intimately bound into the stabilisation construct, especially so in Southern
Afghanistan, with their progression measured in decades rather than months and years.
Making an effective military contribution in these areas relies on the nuanced
exploitation of specific local and regional perspectives and interests that again
necessitate long term engagement with, and investment in, local people and power
structures.63 Thirdly, and perhaps most importantly, both Taliban insurgents and the
local population take ‘the long view;’ and the latter will typically withhold their overt
support until an external actor has conclusively demonstrated an enduring ability to
provide for their needs and protection.64
The shortcomings of the British military to properly address this key issue of
campaign continuity and its deleterious effect on long term success has been laid
largely at the door of the six month duration of formation tours in Afghanistan.
Closely related to this has been the identified failure to develop enduring structures
capable of ensuring consistency in the UK approach, operations and message as
different units rotate in and out of Helmand Province.65 The mismatch in time spent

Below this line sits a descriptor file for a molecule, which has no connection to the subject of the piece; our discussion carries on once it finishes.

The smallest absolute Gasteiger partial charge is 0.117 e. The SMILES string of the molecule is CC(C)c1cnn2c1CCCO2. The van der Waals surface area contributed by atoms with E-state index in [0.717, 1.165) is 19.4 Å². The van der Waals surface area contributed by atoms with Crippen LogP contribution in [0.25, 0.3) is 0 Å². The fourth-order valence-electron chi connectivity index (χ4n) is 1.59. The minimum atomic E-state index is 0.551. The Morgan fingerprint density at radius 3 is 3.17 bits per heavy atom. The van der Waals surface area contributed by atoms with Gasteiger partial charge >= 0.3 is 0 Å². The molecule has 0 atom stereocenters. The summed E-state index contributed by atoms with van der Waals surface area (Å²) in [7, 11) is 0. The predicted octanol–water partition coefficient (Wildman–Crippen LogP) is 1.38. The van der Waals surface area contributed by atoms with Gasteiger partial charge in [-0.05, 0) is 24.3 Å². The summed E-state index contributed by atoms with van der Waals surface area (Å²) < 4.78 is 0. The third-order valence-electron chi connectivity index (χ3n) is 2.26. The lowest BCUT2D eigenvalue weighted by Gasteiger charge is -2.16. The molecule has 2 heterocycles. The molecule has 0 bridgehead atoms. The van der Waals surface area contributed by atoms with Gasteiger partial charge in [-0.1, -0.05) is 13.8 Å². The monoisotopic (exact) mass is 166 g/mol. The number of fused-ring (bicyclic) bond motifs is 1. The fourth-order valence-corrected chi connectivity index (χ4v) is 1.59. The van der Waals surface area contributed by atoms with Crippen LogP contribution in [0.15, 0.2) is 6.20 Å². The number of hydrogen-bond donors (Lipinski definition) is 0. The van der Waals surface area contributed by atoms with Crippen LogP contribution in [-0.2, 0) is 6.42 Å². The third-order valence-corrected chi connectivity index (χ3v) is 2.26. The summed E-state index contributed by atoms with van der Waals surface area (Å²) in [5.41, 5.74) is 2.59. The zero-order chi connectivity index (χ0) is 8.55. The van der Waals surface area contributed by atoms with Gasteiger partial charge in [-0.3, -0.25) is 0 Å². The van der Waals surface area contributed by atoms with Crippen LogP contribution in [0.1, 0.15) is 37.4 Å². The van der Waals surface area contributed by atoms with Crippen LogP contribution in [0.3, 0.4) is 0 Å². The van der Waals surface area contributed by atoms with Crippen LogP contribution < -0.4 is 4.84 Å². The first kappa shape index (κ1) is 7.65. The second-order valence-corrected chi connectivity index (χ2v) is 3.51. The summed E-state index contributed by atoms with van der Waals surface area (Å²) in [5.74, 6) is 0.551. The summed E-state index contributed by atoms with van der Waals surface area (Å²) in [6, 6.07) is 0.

on the ground by key personnel is most keenly felt between military commanders and
those from other UK government agencies involved with leading civil-military
activities; civilian posts within the Helmand Provincial Reconstruction team for
example typically being manned continuously for between twelve and twenty-four
months at a time. While some key posts have been extended, creating three nine
month ‘continuity posts’ within TFH (deputy commander, SO1 Influence and SO1
Afghan National Security Forces liaison), manning such positions remains
challenging given the current tempo of operational deployments, and specialist
See especially Betz and Cormack, p.334.
Interviews conducted for Dstl Influence and Strategic Communication study, 2009.
Tatham and Mackay, p.10.
Lockhart, C ‘A Governance and State Building Perspective.’ BAR 148 (Winter 2009), p.53; Murphy,
UK Joint Doctrine Note (JDN) 1/09: The Value of Culture to the Military, 2-10.
Betz and Cormack, op. cit: Alderson, pp.191-5 provides a comparative perspective based on analysis
of stabilisation operations in Iraq.
Influence posts are amongst those worst affected. Moreover, whilst the PSE within
each UK brigade is manned with psyops professionals for operational deployments to